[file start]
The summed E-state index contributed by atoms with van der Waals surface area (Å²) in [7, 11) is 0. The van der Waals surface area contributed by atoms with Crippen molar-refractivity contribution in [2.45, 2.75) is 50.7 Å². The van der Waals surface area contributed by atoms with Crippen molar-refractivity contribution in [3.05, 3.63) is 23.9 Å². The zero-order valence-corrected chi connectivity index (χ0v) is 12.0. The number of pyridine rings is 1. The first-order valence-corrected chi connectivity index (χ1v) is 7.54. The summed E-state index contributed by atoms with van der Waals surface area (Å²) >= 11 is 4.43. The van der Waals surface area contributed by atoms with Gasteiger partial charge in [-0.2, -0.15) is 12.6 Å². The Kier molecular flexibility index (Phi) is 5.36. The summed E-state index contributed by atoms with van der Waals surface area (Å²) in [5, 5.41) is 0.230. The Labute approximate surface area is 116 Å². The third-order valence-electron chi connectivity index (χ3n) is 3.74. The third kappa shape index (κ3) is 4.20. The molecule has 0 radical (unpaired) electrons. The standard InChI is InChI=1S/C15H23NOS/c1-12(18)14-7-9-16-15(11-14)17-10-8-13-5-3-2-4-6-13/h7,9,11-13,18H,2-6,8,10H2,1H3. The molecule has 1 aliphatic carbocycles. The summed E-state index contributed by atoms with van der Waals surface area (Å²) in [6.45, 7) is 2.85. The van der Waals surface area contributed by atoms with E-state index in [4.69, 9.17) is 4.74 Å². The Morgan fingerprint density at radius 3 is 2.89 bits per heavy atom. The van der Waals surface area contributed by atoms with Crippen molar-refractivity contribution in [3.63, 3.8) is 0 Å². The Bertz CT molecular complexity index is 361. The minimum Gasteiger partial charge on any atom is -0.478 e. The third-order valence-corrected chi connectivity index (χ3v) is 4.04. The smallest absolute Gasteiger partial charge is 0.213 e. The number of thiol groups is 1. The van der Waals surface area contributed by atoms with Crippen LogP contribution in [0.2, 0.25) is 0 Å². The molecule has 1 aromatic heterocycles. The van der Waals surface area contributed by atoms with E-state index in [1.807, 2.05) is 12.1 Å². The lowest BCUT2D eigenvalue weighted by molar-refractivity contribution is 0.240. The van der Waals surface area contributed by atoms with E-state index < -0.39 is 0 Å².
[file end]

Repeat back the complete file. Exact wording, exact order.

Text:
The summed E-state index contributed by atoms with van der Waals surface area (Å²) in [7, 11) is 0. The van der Waals surface area contributed by atoms with Crippen molar-refractivity contribution in [2.45, 2.75) is 50.7 Å². The van der Waals surface area contributed by atoms with Crippen molar-refractivity contribution in [3.05, 3.63) is 23.9 Å². The zero-order valence-corrected chi connectivity index (χ0v) is 12.0. The number of pyridine rings is 1. The first-order valence-corrected chi connectivity index (χ1v) is 7.54. The summed E-state index contributed by atoms with van der Waals surface area (Å²) >= 11 is 4.43. The van der Waals surface area contributed by atoms with Gasteiger partial charge in [-0.2, -0.15) is 12.6 Å². The Kier molecular flexibility index (Phi) is 5.36. The summed E-state index contributed by atoms with van der Waals surface area (Å²) in [5, 5.41) is 0.230. The Labute approximate surface area is 116 Å². The third-order valence-electron chi connectivity index (χ3n) is 3.74. The third kappa shape index (κ3) is 4.20. The molecule has 0 radical (unpaired) electrons. The standard InChI is InChI=1S/C15H23NOS/c1-12(18)14-7-9-16-15(11-14)17-10-8-13-5-3-2-4-6-13/h7,9,11-13,18H,2-6,8,10H2,1H3. The molecule has 1 aliphatic carbocycles. The summed E-state index contributed by atoms with van der Waals surface area (Å²) in [6.45, 7) is 2.85. The van der Waals surface area contributed by atoms with E-state index in [4.69, 9.17) is 4.74 Å². The Morgan fingerprint density at radius 3 is 2.89 bits per heavy atom. The van der Waals surface area contributed by atoms with Crippen molar-refractivity contribution in [3.63, 3.8) is 0 Å². The Bertz CT molecular complexity index is 361. The minimum Gasteiger partial charge on any atom is -0.478 e. The third-order valence-corrected chi connectivity index (χ3v) is 4.04. The smallest absolute Gasteiger partial charge is 0.213 e. The number of thiol groups is 1. The van der Waals surface area contributed by atoms with Crippen LogP contribution in [0.2, 0.25) is 0 Å². The molecule has 1 aromatic heterocycles. The van der Waals surface area contributed by atoms with E-state index in [1.807, 2.05) is 12.1 Å². The lowest BCUT2D eigenvalue weighted by molar-refractivity contribution is 0.240. The van der Waals surface area contributed by atoms with E-state index < -0.39 is 0 Å².